A medium burn speed propellant with many uses, IMR 3031 has long been a favorite of 308 Match shooters using 168-grain match bullets. It is equally effective in small-capacity varmint cartridges from 223 Remington to 22-250 Remington, and it’s a great 30-30 Winchester powder.
IMR 3031 recommends always consulting www.IMRReloading.com for the most accurate, up-to-date data.
In this age of fascination with DNA and tracing our ancestors, it’s fun to do it with gunpowder. In fact, with some you can trace not only the family tree of the powder, but also the various companies that produced it down through the years. IMR 3031 has been a stalwart in the gunpowder lineup since the 1930s, which is a good lifetime for anything, but it’s not showing its age and there is no sign it will be joining the “discontinueds” anytime soon. Good old “3031” is just too useful to let go.
The first edition of Cartridges of the World was published in 1965. It was a monumental effort by author Frank C. Barnes, and became a handloading cornerstone through the following decades. I can’t count the hours I spent poring over every entry, when I should have been studying something “important,” like trigonometry.
Frank Barnes, being a shooter, wanted to keep old rifles shooting so, along with the factory ballistics of each cartridge, he included loading data with modern powders. One impression I had then was just how many cartridges, new and old, black-powder and smokeless, could be loaded to respectable levels with just one powder: IMR 3031. Even when there was a better option – with 4895, say, or 4831 – Barnes often included a 3031 load as well.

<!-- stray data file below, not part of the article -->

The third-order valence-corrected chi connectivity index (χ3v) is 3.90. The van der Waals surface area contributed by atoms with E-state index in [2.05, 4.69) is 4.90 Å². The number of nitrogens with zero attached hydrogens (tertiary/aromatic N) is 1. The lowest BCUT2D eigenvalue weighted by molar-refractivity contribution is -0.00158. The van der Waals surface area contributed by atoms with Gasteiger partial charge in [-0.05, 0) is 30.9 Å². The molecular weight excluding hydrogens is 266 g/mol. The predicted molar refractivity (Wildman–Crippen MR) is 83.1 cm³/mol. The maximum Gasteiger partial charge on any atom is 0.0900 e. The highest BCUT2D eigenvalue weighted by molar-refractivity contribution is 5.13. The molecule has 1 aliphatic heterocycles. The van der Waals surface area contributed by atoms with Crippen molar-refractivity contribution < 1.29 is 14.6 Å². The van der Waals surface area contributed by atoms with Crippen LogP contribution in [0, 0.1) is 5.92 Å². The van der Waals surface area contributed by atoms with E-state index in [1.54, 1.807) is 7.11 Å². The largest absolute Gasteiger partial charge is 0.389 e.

A quick flip through the latest edition of Cartridges of the World 16th Edition indicates that while the number of cartridges has mushroomed, no equally versatile powder has come along to displace IMR 3031. Loads are still listed for many cartridges. In more than 50 years, it has lost none of its usefulness.
IMR 3031 was one of the illustrious family of “improved military rifle” powders introduced by DuPont in 1934-35, which also included IMR-4227, 4198, 4064 and 4320. In burning rate, IMR 3031 ranked in the middle, with 4227 and 4198 faster and 4064 and 4320 slower. These five became the core of DuPont’s line through the next 85 years and, in many ways, still are.
The five are all single-base powders extruded into small cylinders of varying length and diameter. Each was intended to replace existing powders in the DuPont lineup. IMR 3031 replaced a powder called DuPont 17½, which had been around since 1923.
Dupont 17½ was actually an older powder, DuPont 16, with tin added to the formula. The addition of tin was intended to reduce fouling from cupronickel jacketed bullets at high velocity, and while it did accomplish this, it also left gummy powder fouling.
Introduced in 1916, DuPont 16 became one of Philip Sharpe’s favorite powders for mid-sized cartridges. He describes it as DuPont’s “pride and joy” for many years – the “most flexible of the IMR series” and “adapted to more different sizes and shapes of cartridge and a wider range of velocities and burning pressures than anything previously produced.” It performed well, he wrote, at pressures from as low as 30,000 pounds per square inch (psi) all the way up to 55,000 psi. It could be used in cartridges from the .22 High Power through the .257 Roberts, .30-06 and .30-caliber magnums on up to the .405 Winchester.
Handloaders who had used it, he added, remembered its “extreme accuracy and tremendous velocities.” It was “long the author’s favorite powder.” He was not happy when it was replaced by the “dirty” 17½, and rejoiced when 17½ was dropped in favor of 3031.
These powders did not simply replace their predecessors. There was considerable overlap. Production of 16 continued until about 1927, while 17½ lasted from 1923 to 1933. There was also a DuPont 17 (1915 to 1925) that was a minor variation on 16 intended specifically for British military use. Because of the overlap, experimenters like Sharpe were able to directly compare the qualities of each powder in the same cartridges.